HPLC; Isotope label; NAD; NADH; Yeast
As shown by X-ray crystallography, horse liver alcohol dehydrogenase undergoes a global conformational change upon binding of NAD+ or NADH, involving a rotation of the catalytic domain relative to the coenzyme binding domain and the closing up of the active site to produce a catalytically efficient enzyme. The conformational change requires a complete coenzyme and is affected by various chemical or mutational substitutions that can increase the catalytic turnover by altering the kinetics of the isomerization and rate of dissociation of coenzymes. The binding of NAD+ is kinetically limited by a unimolecular isomerization (corresponding to the conformational change) that is controlled by deprotonation of the catalytic zinc-water to produce a negatively-charged zinc-hydroxide, which can attract the positively-charged nicotinamide ring. The deprotonation is facilitated by His-51 acting through a hydrogen-bonded network to relay the proton to solvent. Binding of NADH also involves a conformational change, but the rate is very fast. After the enzyme binds NAD+ and closes up, the substrate displaces the hydroxide bound to the catalytic zinc; this exchange may involve a double displacement reaction where the carboxylate group of a glutamate residue first displaces the hydroxide (inverting the tetrahedral coordination of the zinc), and then the exogenous ligand displaces the glutamate. The resulting enzyme-NAD+-alcoholate complex is poised for hydrogen transfer, and small conformational fluctuations may bring the reactants together so that the hydride ion is transferred by quantum mechanical tunneling. In the process, the nicotinamide ring may become puckered, as seen in structures of complexes of the enzyme with NADH. The conformational changes of alcohol dehydrogenase demonstrate the importance of protein dynamics in catalysis.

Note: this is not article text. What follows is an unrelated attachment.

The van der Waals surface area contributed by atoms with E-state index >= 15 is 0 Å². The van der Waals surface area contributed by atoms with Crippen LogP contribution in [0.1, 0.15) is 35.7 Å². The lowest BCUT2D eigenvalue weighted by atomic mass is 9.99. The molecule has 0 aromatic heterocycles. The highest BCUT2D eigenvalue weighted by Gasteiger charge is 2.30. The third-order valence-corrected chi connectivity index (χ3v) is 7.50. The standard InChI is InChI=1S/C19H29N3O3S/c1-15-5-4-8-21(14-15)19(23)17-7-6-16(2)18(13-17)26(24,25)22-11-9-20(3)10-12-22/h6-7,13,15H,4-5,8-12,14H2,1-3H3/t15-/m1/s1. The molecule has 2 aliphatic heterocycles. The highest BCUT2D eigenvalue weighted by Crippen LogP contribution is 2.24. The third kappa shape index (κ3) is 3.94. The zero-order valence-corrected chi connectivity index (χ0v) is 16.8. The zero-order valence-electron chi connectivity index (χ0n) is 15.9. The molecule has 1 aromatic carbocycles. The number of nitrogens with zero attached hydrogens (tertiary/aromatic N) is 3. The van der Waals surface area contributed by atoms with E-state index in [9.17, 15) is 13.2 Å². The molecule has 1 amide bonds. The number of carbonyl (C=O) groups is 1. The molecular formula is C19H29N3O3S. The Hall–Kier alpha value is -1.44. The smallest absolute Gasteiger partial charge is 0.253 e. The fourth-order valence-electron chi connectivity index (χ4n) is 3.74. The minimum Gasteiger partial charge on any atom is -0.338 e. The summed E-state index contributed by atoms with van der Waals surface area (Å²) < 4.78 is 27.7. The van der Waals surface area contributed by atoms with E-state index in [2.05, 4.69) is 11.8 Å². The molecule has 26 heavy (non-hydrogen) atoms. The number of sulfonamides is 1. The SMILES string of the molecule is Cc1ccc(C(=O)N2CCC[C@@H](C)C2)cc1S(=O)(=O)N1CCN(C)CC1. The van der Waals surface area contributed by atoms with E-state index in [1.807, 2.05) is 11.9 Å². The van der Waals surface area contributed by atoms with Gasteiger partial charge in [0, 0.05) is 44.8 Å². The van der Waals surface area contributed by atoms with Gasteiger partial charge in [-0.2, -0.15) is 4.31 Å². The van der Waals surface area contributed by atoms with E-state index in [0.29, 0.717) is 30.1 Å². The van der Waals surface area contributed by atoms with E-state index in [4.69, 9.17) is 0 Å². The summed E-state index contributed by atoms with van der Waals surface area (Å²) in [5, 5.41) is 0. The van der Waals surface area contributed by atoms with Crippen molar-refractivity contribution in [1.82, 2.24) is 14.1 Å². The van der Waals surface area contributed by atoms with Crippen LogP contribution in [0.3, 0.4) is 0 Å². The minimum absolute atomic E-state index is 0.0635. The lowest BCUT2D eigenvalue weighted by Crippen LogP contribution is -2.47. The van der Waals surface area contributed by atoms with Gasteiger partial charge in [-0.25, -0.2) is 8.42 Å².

Enzyme mechanism; Enzyme activation; Protein structure; Crystallography; Kinetic simulation Isomerization; Proton relay; Zinc coordination